Honor Flight: Area Vets Visiting Our Nation's Capital

By Scott Sarvay
By Max Resnik

October 5, 2011 Updated Oct 5, 2011 at 5:41 PM EST

WASHINGTON/ FORT WAYNE, Ind. (Indiana’s NewsCenter) – Tuesday morning, 80 veterans took off from the 122nd Fighter Wing to travel to Washington D.C. as part of the Northeast Indiana Honor Flight.

Before taking off at 8:30 a.m., the veterans were treated to a military style breakfast. Known to them as a “sauté on a shingle,” the vets were treated to scrambled eggs, a piece of ham and white toast smothered in gravy. The vets were also treated to coffee, donuts and juice.

After arriving in Baltimore, the group of 80 was split into three different buses: red, white and blue. The first stop for the group was the World War II Memorial, a memorial that was opened to the public in 2004 after sitting idly for years embroiled in controversy over its location.

Carl Shoudel, a World War II and Korean War veteran who allowed Indiana’s NewsCenter to tell his story Monday night before the flight, said he would be emotional upon seeing the memorial. When the buses arrived, Shoudel was in awe. He says the memorial is for every American.

"It's a tribute to everybody and not to just one person. It's a tribute to the entire country. It’s more than what I thought it would be."

Arthur Howard, another World War II veteran, agrees.

"It's just a wonderful thing. We should cherish our National Capital because it is such a special day."

The vets were given a special treat Tuesday morning at the World War II Memorial when Retired Brigadier General and Fort Wayne Native David Brubaker paid them a visit. He says he feels like a rock star when he gets to meet with fellow veterans because they get to joke with a Brigadier General, something these vets cannot do everyday. Brubaker says the memorial is beautiful tribute to America’s Greatest Generation. He also says its placement in the National Mall is long overdue.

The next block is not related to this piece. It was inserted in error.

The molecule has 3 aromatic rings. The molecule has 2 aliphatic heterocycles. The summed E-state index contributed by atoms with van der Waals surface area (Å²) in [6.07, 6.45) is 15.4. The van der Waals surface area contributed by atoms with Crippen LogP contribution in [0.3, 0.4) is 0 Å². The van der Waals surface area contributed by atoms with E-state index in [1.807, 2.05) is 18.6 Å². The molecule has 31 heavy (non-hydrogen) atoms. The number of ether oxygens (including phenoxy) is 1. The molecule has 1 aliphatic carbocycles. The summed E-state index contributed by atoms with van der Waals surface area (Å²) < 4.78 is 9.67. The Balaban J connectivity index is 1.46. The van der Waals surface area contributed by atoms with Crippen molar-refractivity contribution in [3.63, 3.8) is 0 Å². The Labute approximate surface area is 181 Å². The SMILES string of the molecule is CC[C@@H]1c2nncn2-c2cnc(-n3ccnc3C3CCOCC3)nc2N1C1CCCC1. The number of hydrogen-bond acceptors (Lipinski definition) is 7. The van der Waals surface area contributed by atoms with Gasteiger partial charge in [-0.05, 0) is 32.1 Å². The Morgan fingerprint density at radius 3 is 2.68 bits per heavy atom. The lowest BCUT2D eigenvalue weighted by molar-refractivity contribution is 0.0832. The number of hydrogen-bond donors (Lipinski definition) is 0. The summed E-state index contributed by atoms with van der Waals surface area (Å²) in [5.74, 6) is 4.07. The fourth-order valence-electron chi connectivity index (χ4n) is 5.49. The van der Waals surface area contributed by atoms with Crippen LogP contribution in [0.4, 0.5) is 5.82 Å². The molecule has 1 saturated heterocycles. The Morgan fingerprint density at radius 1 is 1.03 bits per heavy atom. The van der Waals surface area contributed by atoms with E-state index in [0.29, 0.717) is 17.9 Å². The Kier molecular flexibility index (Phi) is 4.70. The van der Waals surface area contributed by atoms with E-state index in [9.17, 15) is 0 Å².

"It was long overdue and I tell you, this is my favorite; getting to meet and touch and share stories with those that really gave it all, the Greatest Generation."

After touring the World War II Memorial, the vets split into their respective buses for a boxed lunch bus tour of downtown Washington that included the Pentagon, Air Force Monument, a beautiful view of the Potomac River and a stop at the Women’s War Memorial.

It was at the Women’s War Memorial that five of the 80 veterans got a chance to shine. Five female veterans were part of the Honor Flight. One of those was Evelyn Brown who served as a member of the Coast Guard. For Brown, Pearl Harbor was perhaps the most defining moment in her life.

“To serve my country was a privilege, an honor.”

Brown went to Chicago to join the Navy in the days following the attacks on Pearl Harbor. She was told the Navy was full and was advised to try the Coast Guard. She did, and she loved it. After being sworn in on her birthday, Brown started serving eight days later.

Like Shoudel and Howard, Brown was in awe at the World War II Memorial.

“Oh my, it’s so emotional. It’s so impressive and such a tribute, a lovely tribute.”

And it was the Women’s War Memorial that the day seemed to come full circle for Brown. It was at the registry that she discovered her file and detailed service, a moment of undeniable joy for someone who truly believes she is part of the Greatest Generation.

“I think I lived through the best years. I really feel that way. Patriotism was stronger than ever after Pearl Harbor. I remember that Sunday well. People thank me for serving, but I’m so glad I did.”

The Women’s War Memorial sits parallel to the entrance to Arlington National Cemetery. It was at Arlington that the Northeast Indiana Honor Flight met with an Honor Flight group from Kansas. Together, they toured the cemetery, viewed the Tomb of the Unknown Soldier and witnessed a truly historic practice: the changing of the color guard.

After a couple of hours at Arlington, the Northeast Indiana Honor Flight headed back to Baltimore, boarded their plane and landed home in Fort Wayne just after 10:00 p.m. They were greeted by friends and family waving signs and flags in honor of the Greatest Generation.

More:

-To see more from the Honor Flight, check out the photo gallery.
-If you want more information on the Honor Flight, click the link “Honor Flight.”
-To see the preview to this story with Carl Shoudel, check out the related content.




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